Conventional Doppler radar sends out a horizontal energy pulse providing a one‐dimensional view of precipitation. Dual pol radar sends both horizontal and vertical pulses, providing a two‐dimensional view. Thus, it provides much better information about the size, shape, and estimated amount of precipitation, distinguishing between rain, snow, and hail. Basic dual pol products include correlation coefficient (CC), differential reflectivity (ZDR), and specific differential phase (KDP). More information is available on our Dual Pol webpage.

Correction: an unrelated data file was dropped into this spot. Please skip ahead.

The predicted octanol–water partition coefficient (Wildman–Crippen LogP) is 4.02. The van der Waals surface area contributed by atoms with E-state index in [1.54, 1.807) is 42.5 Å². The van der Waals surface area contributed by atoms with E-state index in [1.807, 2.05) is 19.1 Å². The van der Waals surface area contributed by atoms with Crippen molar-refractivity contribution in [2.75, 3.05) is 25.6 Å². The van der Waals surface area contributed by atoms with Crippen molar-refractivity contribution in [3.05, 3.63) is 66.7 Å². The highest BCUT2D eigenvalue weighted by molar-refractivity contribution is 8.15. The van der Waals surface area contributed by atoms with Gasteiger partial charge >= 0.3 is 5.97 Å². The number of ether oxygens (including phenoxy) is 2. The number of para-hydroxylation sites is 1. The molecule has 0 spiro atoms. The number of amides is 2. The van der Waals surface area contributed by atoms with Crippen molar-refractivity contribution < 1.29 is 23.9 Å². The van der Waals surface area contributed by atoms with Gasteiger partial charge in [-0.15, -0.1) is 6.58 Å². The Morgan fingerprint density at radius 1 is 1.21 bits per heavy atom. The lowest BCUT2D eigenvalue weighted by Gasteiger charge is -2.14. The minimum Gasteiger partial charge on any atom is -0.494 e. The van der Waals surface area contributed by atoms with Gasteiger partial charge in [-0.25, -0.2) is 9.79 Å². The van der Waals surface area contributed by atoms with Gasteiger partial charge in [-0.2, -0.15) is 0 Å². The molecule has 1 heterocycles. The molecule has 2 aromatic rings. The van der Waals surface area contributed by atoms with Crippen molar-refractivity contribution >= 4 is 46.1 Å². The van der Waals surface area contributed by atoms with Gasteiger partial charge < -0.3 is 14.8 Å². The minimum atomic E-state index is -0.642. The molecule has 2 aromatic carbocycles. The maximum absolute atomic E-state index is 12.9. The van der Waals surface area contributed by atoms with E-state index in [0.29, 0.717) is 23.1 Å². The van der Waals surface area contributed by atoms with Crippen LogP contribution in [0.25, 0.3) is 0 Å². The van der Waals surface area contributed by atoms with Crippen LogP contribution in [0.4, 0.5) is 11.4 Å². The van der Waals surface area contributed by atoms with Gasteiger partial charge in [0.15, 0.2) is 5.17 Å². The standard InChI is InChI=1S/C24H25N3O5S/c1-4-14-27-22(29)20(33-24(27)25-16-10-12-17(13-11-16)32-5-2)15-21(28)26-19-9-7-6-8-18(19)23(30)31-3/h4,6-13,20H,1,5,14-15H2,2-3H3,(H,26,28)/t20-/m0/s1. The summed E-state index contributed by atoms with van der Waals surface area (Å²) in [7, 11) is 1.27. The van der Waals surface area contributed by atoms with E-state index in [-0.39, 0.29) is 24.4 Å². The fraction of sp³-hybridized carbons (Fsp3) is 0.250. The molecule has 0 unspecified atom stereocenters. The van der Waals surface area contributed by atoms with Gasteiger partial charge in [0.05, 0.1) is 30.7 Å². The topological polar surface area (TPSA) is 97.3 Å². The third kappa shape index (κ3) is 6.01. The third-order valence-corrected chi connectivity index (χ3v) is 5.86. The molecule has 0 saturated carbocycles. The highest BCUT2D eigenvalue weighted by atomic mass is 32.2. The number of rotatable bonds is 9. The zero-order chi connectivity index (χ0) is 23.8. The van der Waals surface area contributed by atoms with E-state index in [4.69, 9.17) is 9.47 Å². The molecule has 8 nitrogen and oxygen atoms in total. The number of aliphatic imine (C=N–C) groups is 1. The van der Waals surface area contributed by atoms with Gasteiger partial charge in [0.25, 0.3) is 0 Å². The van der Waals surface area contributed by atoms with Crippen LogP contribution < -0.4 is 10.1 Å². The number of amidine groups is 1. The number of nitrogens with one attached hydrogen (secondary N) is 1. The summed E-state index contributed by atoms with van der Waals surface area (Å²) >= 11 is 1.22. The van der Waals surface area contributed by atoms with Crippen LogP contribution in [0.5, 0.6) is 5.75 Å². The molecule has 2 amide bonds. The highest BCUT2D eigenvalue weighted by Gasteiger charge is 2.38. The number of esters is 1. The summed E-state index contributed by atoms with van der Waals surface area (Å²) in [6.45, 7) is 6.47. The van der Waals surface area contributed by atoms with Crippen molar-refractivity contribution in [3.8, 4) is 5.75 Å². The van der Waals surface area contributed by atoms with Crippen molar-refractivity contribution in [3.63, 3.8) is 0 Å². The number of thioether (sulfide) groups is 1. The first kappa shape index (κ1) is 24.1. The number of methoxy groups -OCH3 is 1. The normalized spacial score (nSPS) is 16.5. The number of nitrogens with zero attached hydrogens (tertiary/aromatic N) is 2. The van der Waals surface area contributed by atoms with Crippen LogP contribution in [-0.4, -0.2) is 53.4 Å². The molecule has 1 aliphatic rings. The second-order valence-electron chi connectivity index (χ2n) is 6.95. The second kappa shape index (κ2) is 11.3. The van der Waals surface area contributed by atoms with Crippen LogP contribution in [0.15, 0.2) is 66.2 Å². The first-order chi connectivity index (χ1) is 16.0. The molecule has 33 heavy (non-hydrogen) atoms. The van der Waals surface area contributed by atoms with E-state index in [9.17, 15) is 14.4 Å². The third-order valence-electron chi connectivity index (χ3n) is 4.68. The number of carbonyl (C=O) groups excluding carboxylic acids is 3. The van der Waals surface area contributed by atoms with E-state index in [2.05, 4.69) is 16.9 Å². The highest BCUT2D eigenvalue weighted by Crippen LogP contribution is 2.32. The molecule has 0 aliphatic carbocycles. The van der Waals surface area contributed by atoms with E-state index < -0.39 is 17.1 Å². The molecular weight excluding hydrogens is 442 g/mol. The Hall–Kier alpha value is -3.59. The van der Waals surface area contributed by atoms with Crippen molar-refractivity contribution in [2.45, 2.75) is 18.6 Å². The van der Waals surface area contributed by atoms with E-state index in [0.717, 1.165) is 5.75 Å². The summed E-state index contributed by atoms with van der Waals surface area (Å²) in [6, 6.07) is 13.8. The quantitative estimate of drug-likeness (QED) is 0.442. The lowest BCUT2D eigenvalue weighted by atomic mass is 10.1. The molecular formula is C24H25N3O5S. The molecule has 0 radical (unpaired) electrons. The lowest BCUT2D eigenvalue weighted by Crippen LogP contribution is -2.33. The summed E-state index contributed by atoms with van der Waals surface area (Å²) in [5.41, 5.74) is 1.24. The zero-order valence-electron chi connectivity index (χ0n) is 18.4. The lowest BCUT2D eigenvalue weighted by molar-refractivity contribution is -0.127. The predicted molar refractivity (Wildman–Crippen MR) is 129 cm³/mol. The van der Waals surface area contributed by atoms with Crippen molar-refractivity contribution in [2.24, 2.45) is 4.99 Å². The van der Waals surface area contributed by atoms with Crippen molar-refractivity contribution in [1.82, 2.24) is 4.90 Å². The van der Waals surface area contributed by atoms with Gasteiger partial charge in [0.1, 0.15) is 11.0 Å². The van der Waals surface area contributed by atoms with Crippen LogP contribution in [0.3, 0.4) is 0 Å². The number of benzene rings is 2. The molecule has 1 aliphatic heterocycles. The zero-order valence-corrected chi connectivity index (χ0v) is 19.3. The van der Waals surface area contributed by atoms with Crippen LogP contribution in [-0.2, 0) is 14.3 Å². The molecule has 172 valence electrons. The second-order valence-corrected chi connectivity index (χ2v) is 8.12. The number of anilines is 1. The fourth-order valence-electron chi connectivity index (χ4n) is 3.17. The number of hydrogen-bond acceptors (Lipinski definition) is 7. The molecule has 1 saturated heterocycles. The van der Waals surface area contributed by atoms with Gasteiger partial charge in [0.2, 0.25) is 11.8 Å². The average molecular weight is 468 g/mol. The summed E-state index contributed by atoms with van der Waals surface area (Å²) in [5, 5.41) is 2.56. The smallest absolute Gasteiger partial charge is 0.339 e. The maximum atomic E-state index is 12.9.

Above, a linear area of high reflectivity values (pink/purple) were present within a supercell (left 2 images). CC data (upper right) showed a zone of reduced values (about 0.8-0.9; green within white oval) coincident with the high reflectivity values. ZDR (lower right) showed very low values (0-1.5; blue/green within white oval) indicating spherical shapes suggestive of very large hailstones and hail mixed with rain. Surrounding red colors in ZDR indicated large rain drops which are more hamburger bun-shaped in the cloud. Dual pol clearly identified large hail in this storm which produced softball size hail just prior to the images above. Reflectivity alone (left) suggested large hail, but could not confirm it as high reflectivity values can result from a combination of precipitation sizes, types, and densities.